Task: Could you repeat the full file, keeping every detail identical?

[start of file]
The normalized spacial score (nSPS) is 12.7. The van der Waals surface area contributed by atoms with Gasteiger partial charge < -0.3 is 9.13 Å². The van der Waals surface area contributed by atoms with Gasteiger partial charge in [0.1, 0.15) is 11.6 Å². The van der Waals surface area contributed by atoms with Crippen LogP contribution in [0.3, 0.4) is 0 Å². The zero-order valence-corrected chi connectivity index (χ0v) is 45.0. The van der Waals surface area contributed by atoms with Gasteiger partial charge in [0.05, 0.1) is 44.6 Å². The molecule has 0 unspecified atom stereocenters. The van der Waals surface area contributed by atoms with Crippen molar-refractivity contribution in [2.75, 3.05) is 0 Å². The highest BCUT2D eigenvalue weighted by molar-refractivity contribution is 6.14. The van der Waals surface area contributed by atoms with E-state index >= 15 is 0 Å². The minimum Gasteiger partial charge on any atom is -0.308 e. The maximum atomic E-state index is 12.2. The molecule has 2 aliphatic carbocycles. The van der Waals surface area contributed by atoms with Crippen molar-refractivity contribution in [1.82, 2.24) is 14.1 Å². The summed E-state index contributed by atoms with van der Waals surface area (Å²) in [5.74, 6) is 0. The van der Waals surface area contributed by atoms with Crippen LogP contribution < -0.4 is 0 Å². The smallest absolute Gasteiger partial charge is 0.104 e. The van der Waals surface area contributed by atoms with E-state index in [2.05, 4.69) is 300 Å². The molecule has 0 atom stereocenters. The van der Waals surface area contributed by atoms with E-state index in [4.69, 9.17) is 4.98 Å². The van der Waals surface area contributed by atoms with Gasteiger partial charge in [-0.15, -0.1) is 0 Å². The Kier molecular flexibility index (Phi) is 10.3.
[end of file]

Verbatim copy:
The normalized spacial score (nSPS) is 12.7. The van der Waals surface area contributed by atoms with Gasteiger partial charge < -0.3 is 9.13 Å². The van der Waals surface area contributed by atoms with Gasteiger partial charge in [0.1, 0.15) is 11.6 Å². The van der Waals surface area contributed by atoms with Crippen LogP contribution in [0.3, 0.4) is 0 Å². The zero-order valence-corrected chi connectivity index (χ0v) is 45.0. The van der Waals surface area contributed by atoms with Gasteiger partial charge in [0.05, 0.1) is 44.6 Å². The molecule has 0 unspecified atom stereocenters. The van der Waals surface area contributed by atoms with Crippen molar-refractivity contribution in [2.75, 3.05) is 0 Å². The highest BCUT2D eigenvalue weighted by molar-refractivity contribution is 6.14. The van der Waals surface area contributed by atoms with E-state index >= 15 is 0 Å². The minimum Gasteiger partial charge on any atom is -0.308 e. The maximum atomic E-state index is 12.2. The molecule has 2 aliphatic carbocycles. The van der Waals surface area contributed by atoms with Crippen molar-refractivity contribution in [1.82, 2.24) is 14.1 Å². The summed E-state index contributed by atoms with van der Waals surface area (Å²) in [5.74, 6) is 0. The van der Waals surface area contributed by atoms with Crippen LogP contribution < -0.4 is 0 Å². The smallest absolute Gasteiger partial charge is 0.104 e. The van der Waals surface area contributed by atoms with E-state index in [2.05, 4.69) is 300 Å². The molecule has 0 atom stereocenters. The van der Waals surface area contributed by atoms with E-state index in [4.69, 9.17) is 4.98 Å². The van der Waals surface area contributed by atoms with Gasteiger partial charge in [-0.15, -0.1) is 0 Å². The Kier molecular flexibility index (Phi) is 10.3.